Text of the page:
Australian Prime Minister Scott Morrison has called a federal election for 21 May.
Mr Morrison's ruling coalition holds 76 seats in the House of Representatives - the minimum needed to retain power.
Polls suggest there will be a change of government, with the opposition Labor Party, led by Anthony Albanese, tipped to take office.
However, in the last election, the centre-right Mr Morrison won despite most polls predicting otherwise.
Mr Morrison announced the date after talks with the Governor General in the capital, Canberra.
"It's a choice between a strong future and an uncertain one. It's a choice between a government you know and a Labor opposition that you don't," the prime minister said on Sunday.
But Mr Albanese - pointing out Mr Morrison's own deputy prime minister called him "a hypocrite and a liar" - argued that "we can and must do better".
"The pandemic has given us the opportunity to imagine a better future and Labor has the policies and plans to shape that future," he said on Sunday.
Mr Morrison is the first leader to serve a full term in office since John Howard, who won four elections before losing to Labor's Kevin Rudd in 2007.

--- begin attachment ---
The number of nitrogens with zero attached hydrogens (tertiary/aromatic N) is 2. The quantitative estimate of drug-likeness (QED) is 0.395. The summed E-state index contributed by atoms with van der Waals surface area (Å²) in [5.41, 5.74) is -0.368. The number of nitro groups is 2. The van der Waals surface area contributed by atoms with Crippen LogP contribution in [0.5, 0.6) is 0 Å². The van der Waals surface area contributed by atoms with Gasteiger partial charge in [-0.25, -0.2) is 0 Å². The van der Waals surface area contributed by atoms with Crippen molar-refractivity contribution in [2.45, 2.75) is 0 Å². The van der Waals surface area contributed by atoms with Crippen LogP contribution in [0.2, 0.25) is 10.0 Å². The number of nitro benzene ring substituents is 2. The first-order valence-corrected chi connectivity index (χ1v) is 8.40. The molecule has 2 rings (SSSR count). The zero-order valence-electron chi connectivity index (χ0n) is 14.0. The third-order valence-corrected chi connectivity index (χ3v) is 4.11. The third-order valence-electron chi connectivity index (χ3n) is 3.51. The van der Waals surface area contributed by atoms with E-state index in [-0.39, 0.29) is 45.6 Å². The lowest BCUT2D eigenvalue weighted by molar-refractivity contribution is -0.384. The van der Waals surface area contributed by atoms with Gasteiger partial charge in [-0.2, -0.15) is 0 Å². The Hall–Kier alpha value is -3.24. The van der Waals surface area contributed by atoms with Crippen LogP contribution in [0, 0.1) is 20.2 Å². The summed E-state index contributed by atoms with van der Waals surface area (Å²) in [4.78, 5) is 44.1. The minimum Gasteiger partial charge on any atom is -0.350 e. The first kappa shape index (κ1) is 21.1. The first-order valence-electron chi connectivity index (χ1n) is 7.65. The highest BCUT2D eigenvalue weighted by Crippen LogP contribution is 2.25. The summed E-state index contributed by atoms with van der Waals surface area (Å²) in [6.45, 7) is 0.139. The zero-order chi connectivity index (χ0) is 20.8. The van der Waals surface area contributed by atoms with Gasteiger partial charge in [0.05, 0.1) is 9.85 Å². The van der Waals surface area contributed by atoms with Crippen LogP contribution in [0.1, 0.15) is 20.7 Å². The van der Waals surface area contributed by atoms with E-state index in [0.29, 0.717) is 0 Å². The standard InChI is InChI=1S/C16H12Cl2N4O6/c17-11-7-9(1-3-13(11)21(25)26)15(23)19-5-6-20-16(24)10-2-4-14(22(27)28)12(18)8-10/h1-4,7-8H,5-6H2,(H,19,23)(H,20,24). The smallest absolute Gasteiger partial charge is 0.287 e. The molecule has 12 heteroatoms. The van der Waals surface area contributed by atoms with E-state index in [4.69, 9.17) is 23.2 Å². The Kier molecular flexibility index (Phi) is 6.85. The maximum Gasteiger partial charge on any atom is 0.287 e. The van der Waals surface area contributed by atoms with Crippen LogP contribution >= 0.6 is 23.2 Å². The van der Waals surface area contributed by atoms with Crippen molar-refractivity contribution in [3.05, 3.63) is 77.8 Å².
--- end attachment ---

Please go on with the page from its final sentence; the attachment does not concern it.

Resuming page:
Since then, what observers call the "coup culture" of Australian politics has led to a series of short-lived premierships.
Mr Morrison's Liberal-led coalition is defending a one-seat majority. Even though it has won seven of the past nine federal elections, it may be hard-pressed to do so again, say political analysts.
In recent weeks, the prime minister has faced accusations of being a bully and once sabotaging a rival's career by suggesting the man's Lebanese heritage made him less electable. Mr Morrison has denied the allegations.
But despite the most recent polling putting Labor ahead, Mr Albanese has called his opponents the "favourites", noting his party has only won government from opposition three times since World War Two.
by Phil Mercer in Sydney
A "complete blank page" or "a bully with no moral compass"? On 21 May, Australians will choose between an opposition leader accused by opponents of being clueless and inexperienced, or an incumbent prime minister who's fending off allegations of racism and an intimidatory style of leadership.
Scott Morrison's centre-right government is under pressure, but it's led by a former marketing executive who's become a political survivor and defied the polls to win the so-called "miracle" election in 2019.
Remarkably, Mr Morrison is the first Australian prime minister to serve a full term since John Howard. His Labor challenger, Anthony Albanese, presents himself as a measured, gently progressive alternative.
The handling of the pandemic and natural disasters, as well as national security and the environment, will sway voters, but as the cost of living rises, the 21 May poll will ultimately be decided by one dominant issue - the economy.